scorecardCompanies forcing workers to come back to the office are creating a 'massive disruption' in their lives, workplace expert says
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Companies forcing workers to come back to the office are creating a 'massive disruption' in their lives, workplace expert says

Sawdah Bhaimiya   

Companies forcing workers to come back to the office are creating a 'massive disruption' in their lives, workplace expert says
Careers2 min read
  • Return-to-office mandates are a "disruption" to the lives of remote workers, a workplace expert says.
  • Many workers moved cities, bought houses, and invested in home offices during the pandemic.

Companies have been touting the benefits of returning to the office, including teamwork and collaboration, but a workplace expert said these mandates were actually causing a "massive disruption" in workers' lives.

Dan Schawbel, a future-of-work expert and managing partner at Workplace Intelligence, spoke to Business Insider about the impact return-to-office mandates might be having on workers and employee morale.

"It's a massive disruption on their life because originally they made decisions predicated on the fact that they could work remotely in a COVID world," Schawbel said.

"They made big decisions, especially millennials who had moved, they bought a house, they settled down, they had kids.

"Now those same employers that enabled them to have the freedom to live wherever they wanted to at that point in time and not have to worry about going to the office for safety reasons during COVID, now they're being asked to come back to the office."

Schawbel explained that these mandates were unattractive to workers because they "already invested so much time and emotion and energy into their decision to move or have flexibility."

Many remote workers also invested in having an office setup, including buying office equipment or designating a room as an office.

"There's that investment too, and they don't want to have to sell everything and come back to work," Schawbel said.

Major companies across the US have enforced RTO mandates in the past year, including Meta, Google, and Salesforce. Most recently, Dell told hybrid workers to come into the office three days a week.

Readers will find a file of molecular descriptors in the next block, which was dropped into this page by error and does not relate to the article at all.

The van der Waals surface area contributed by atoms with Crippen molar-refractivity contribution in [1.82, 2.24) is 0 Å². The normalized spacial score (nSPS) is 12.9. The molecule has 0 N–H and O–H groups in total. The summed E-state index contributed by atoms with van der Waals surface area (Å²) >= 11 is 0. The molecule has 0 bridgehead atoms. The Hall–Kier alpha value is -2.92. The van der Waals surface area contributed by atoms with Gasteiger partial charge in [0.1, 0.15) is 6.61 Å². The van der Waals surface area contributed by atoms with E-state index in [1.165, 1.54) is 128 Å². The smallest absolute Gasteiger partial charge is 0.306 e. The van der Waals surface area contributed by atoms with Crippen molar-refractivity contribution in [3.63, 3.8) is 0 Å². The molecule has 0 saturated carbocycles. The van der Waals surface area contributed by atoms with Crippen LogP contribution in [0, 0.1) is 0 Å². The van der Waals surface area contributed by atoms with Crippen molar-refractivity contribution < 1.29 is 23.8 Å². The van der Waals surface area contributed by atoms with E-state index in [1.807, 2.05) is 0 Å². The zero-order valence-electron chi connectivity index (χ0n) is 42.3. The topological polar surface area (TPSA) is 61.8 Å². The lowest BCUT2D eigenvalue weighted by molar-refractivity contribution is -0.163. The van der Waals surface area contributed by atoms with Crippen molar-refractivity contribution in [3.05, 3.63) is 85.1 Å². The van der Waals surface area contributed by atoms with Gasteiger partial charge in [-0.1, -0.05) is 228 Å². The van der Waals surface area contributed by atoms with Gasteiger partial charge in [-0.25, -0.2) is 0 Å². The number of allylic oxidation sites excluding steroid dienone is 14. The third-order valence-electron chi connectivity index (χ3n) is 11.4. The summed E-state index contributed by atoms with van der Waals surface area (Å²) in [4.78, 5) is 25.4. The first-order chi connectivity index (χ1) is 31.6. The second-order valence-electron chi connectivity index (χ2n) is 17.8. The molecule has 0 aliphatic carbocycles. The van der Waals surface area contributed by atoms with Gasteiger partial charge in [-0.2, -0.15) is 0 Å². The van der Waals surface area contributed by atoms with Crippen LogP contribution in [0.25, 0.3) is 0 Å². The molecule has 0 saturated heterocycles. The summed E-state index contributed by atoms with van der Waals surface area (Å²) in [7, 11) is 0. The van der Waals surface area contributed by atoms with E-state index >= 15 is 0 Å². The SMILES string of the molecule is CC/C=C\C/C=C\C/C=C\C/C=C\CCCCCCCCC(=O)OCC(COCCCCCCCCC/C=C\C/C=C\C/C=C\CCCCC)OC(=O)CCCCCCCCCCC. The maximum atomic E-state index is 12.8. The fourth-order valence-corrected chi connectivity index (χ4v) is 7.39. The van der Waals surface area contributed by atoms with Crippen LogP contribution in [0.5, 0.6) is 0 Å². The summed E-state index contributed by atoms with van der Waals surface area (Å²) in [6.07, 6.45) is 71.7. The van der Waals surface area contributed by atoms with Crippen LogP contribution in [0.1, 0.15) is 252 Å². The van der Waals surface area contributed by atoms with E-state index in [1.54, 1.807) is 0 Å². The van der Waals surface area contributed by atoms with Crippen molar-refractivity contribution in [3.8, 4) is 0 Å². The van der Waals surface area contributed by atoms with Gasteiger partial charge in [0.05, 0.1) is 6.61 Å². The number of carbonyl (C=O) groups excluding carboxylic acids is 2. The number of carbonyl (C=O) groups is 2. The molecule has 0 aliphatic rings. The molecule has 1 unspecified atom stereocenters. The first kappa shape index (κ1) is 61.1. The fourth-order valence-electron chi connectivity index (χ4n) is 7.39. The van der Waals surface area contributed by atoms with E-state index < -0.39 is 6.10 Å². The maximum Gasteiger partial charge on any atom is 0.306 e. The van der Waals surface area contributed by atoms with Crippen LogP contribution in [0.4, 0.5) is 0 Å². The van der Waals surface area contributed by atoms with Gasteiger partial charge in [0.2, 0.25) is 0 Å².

CEOs have cited improved productivity, efficiency, and collaboration as some of the benefits of returning to the office.

But a recent study on S&P 500 firms by researchers at the Katz Graduate School of Business found RTO mandates didn't necessarily make workers more productive and had no significant impact on the profitability of the company.

In fact, Nicholas Bloom, a Stanford economics professor, said making workers come back to the office would just make them unhappier.

"I think RTO mandates will reduce employee morale unless it is handled very carefully," Bloom told BI over email. "You are forcing employees back to the office, which is unlikely to be popular as otherwise they would have come of their own volition."

Schawbel pointed out that the "Great Resignation" was out, and the "Great Stay" was in, meaning workers are more likely to stay put due to current economic uncertainty.

They’re more focused on job security because there are fewer options to switch jobs easily.

Instead, Schawbel said, many workers would be "passively job searching" and "applying in secret" in their current role but without much luck.

There's a lot of demand for remote jobs and fewer roles to go around, and Schawbel noted that job seekers would have to compete with those who had been laid off as well as sought-after talent from Big Tech firms — all adding to employee dissatisfaction.

"How many TikToks do you see of people being pumped about work? There's a negative sentiment about work, and it comes down to being forced to come to the office, bad work conditions, and limited pay."




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